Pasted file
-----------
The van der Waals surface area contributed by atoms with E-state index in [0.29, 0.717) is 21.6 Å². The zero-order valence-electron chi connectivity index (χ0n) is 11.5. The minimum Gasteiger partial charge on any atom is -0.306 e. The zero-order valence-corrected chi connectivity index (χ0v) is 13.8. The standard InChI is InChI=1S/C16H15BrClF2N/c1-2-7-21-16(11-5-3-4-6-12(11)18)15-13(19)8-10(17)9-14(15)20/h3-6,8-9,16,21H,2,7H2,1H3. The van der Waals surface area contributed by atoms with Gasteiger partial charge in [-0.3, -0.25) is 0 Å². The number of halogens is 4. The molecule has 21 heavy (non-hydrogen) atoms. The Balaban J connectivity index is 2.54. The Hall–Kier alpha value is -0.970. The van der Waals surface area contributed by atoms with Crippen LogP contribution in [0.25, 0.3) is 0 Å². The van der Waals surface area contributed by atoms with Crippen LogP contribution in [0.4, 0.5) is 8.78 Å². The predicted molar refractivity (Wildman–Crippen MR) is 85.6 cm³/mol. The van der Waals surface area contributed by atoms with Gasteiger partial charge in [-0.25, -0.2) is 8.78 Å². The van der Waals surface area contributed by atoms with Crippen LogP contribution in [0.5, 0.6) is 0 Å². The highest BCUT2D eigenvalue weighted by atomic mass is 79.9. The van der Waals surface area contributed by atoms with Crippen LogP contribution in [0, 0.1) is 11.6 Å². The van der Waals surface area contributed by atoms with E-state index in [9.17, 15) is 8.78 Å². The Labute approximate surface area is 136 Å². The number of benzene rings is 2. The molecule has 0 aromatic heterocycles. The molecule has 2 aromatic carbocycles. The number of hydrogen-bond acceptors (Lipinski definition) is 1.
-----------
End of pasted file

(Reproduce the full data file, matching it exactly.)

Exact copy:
The van der Waals surface area contributed by atoms with E-state index in [0.29, 0.717) is 21.6 Å². The zero-order valence-electron chi connectivity index (χ0n) is 11.5. The minimum Gasteiger partial charge on any atom is -0.306 e. The zero-order valence-corrected chi connectivity index (χ0v) is 13.8. The standard InChI is InChI=1S/C16H15BrClF2N/c1-2-7-21-16(11-5-3-4-6-12(11)18)15-13(19)8-10(17)9-14(15)20/h3-6,8-9,16,21H,2,7H2,1H3. The van der Waals surface area contributed by atoms with Gasteiger partial charge in [-0.3, -0.25) is 0 Å². The number of halogens is 4. The molecule has 21 heavy (non-hydrogen) atoms. The Balaban J connectivity index is 2.54. The Hall–Kier alpha value is -0.970. The van der Waals surface area contributed by atoms with Crippen LogP contribution in [0.25, 0.3) is 0 Å². The van der Waals surface area contributed by atoms with Crippen LogP contribution in [0.4, 0.5) is 8.78 Å². The predicted molar refractivity (Wildman–Crippen MR) is 85.6 cm³/mol. The van der Waals surface area contributed by atoms with Gasteiger partial charge in [-0.25, -0.2) is 8.78 Å². The van der Waals surface area contributed by atoms with Crippen LogP contribution in [0.5, 0.6) is 0 Å². The highest BCUT2D eigenvalue weighted by atomic mass is 79.9. The van der Waals surface area contributed by atoms with Crippen LogP contribution in [0, 0.1) is 11.6 Å². The van der Waals surface area contributed by atoms with E-state index in [9.17, 15) is 8.78 Å². The Labute approximate surface area is 136 Å². The number of benzene rings is 2. The molecule has 0 aromatic heterocycles. The molecule has 2 aromatic carbocycles. The number of hydrogen-bond acceptors (Lipinski definition) is 1.